Today I had an inevitable conversation with my youngest teenage son. The day was always going to come and many hours of days past had been spent thinking how the conversation would unfold. Turns out it was nothing like I had analysed, although it did involve the predicted tears.
My 15 year old son asked me “How did I get Autism?”, and “Why am I autistic?”. In that moment my heart ached with sadness, familiar from my journey with the answer to his long awaited question.
In response I deviated from my normal way of answering questions from his highly inquisitive self. Instead of a direct honest answer, I asked a question back. “Are you ready, do you really want to know?” A resounding “yes” his response.
In my previous role playing of this conversation I only had one response. A honest response based on the science. This is where I began.
I explained to my son that Autism and ADHD, which he has both, are neurological conditions, not behavioural like most think. I told him how neural pathways form when a baby is growing in the womb and those pathways are in the brain and when we are born they help us in how we think, behave, grow and see the world. Then I talked about how external situations and people can impact the development of those neural pathways, even before we are born. Specifically I talked about the impact of stress on the baby’s mother. In this case me.
He was still with me, listening intently, which is unusual for him unless he is interested in the topic at hand. His eyes hadn’t glazed over and he hadn’t interrupted or changed topic so I knew he was still with me. We were also in the car which is where our best, most honest open conversations occur. So I continued.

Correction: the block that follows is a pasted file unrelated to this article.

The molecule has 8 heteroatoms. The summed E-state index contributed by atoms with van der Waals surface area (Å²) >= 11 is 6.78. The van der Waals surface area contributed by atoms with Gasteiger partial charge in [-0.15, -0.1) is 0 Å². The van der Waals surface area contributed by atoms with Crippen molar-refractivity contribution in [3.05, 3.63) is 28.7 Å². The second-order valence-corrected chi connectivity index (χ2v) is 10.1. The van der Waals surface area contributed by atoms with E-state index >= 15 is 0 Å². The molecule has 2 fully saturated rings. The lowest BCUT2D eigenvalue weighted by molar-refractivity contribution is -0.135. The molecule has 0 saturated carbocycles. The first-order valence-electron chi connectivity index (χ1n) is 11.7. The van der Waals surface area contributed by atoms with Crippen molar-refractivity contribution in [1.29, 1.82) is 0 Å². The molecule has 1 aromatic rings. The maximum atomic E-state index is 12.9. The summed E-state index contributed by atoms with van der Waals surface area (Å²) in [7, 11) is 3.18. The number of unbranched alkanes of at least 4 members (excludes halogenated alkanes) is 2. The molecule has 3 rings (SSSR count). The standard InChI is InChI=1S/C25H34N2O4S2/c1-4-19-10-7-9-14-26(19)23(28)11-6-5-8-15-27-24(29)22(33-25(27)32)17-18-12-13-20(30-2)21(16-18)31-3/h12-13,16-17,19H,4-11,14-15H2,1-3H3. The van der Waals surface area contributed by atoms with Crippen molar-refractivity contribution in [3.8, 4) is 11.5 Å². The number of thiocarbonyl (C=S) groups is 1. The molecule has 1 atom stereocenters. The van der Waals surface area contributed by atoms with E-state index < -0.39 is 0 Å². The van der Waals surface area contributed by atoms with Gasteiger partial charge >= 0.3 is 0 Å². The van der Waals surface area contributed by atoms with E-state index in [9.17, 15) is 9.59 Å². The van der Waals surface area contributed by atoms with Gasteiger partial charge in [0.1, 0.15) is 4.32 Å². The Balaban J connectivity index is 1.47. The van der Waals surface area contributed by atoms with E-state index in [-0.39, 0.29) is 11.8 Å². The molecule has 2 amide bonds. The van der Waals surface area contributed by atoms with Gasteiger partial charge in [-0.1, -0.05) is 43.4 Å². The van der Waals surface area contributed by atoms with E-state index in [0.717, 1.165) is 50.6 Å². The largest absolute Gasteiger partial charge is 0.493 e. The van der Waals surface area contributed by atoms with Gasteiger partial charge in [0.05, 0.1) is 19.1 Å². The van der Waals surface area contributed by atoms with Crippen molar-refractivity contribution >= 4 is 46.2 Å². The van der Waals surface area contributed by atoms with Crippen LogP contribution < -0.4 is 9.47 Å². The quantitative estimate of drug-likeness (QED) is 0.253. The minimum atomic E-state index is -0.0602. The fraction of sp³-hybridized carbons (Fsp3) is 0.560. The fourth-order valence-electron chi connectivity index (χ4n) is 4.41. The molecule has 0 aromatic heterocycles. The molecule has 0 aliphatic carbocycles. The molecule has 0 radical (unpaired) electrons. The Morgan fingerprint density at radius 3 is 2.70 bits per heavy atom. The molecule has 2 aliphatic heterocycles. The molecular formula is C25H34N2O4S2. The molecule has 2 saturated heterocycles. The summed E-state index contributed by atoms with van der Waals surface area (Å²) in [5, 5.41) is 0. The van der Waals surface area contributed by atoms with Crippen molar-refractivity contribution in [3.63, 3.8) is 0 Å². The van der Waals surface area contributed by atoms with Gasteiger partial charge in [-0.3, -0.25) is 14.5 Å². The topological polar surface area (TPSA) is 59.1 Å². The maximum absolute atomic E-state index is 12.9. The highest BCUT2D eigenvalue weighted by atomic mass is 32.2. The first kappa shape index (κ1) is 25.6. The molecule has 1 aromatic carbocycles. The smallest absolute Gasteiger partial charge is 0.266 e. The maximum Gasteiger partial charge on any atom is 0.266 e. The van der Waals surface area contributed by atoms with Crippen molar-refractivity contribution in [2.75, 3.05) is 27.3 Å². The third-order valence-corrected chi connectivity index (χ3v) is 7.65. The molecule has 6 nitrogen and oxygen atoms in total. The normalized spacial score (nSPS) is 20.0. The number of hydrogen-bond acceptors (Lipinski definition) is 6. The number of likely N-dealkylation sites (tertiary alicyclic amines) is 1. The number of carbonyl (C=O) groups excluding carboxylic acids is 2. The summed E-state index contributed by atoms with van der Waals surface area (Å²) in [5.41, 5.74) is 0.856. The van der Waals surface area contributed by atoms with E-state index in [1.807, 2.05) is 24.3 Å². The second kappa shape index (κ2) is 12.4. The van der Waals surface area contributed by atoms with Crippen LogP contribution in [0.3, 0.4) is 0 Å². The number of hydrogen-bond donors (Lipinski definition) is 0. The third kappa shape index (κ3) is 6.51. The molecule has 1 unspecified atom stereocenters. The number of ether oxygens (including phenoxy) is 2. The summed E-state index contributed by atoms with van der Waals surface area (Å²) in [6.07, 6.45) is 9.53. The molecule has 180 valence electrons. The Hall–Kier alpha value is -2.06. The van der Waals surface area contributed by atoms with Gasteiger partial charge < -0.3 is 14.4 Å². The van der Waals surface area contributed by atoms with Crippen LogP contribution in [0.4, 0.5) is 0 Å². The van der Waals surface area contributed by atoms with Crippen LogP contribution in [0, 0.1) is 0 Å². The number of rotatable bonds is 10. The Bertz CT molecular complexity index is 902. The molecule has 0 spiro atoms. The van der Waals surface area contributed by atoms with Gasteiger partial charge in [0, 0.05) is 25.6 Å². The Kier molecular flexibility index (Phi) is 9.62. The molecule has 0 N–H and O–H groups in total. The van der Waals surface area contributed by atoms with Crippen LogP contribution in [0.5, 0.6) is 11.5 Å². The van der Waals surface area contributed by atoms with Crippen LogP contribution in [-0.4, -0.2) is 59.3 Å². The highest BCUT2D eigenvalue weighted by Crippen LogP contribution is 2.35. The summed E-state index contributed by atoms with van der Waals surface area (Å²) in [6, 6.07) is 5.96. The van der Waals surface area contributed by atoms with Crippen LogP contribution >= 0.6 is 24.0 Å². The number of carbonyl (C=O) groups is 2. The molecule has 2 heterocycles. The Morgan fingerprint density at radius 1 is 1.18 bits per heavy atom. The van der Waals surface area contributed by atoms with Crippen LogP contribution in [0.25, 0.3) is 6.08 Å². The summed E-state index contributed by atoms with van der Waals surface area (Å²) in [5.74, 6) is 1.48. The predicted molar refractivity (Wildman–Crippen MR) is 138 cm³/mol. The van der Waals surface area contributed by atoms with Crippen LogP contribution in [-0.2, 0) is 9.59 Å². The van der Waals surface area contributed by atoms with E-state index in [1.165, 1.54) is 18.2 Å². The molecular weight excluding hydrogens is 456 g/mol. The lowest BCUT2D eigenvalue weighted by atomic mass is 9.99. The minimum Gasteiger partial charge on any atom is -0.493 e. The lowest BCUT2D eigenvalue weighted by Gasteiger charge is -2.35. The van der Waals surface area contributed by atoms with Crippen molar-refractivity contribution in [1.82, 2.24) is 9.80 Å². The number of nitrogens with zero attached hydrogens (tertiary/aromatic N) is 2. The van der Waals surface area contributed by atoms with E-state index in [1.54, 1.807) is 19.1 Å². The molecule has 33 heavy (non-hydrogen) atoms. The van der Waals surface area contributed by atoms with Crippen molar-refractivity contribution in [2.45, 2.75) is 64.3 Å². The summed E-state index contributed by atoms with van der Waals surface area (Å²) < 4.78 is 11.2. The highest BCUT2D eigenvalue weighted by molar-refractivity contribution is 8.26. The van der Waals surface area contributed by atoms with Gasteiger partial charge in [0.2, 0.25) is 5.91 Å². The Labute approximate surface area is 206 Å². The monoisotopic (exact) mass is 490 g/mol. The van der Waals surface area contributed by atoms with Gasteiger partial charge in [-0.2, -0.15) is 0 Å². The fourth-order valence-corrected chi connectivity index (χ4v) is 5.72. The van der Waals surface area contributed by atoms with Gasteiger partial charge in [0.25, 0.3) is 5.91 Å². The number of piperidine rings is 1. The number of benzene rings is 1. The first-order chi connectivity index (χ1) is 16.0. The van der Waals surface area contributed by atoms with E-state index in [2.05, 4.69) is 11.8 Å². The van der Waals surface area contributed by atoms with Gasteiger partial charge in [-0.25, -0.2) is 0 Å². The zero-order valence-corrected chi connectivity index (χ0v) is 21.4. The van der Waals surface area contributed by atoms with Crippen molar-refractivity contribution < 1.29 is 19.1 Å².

I asked a reflective question “So, you know your Dad was abusive?” Confirmation again, so I gently talked of this as being very stressful and related it back to what I had explained about stress impacting healthy neural pathway formation. I told him of his early arrival from my being punched in the stomach a week before he was due. Silent confirmation with a nod of his head. He knew a little of these difficult truths, but I’d never related it back to his diagnosis.
I noticed his stillness, his reflective contemplation but he was still waiting for more. I reminded him about the amazing Professor we would visit in Melbourne and I knew he would recall. He diagnosed Thomas and put in writing the cause of his Autism, the “maternal stress the while in utero”, and he also helped us with safety beyond his Doctor/Patient responsibilities. He experienced first hand the abuse of my son’s father, and knew how complex my son’s needs were. My son remembered him, despite his young age.
Our conversation then diverted to another perspective, one I hadn’t rehearsed in my analysis years ago. I told him how grateful I was to the science for his diagnosis because it helped me to understand how to help him, understand him, and understand how he saw the world. But there was more to it than just the science, and I talked to him from the perspective of our soul.
I explained how every human is unique, no two ever the same and how each soul has a path to walk, experiences to have, things to learn, and things to teach others. As I’ve done many times before, I told him he was my greatest teacher. That because of his Autism and the challenges he has faced he has taught me a lot about not only Autism, but the world he lives in and the world he struggles to be in at times. “Even when you’ve challenged me to the core of my being I have gained wisdom from you”, I told him.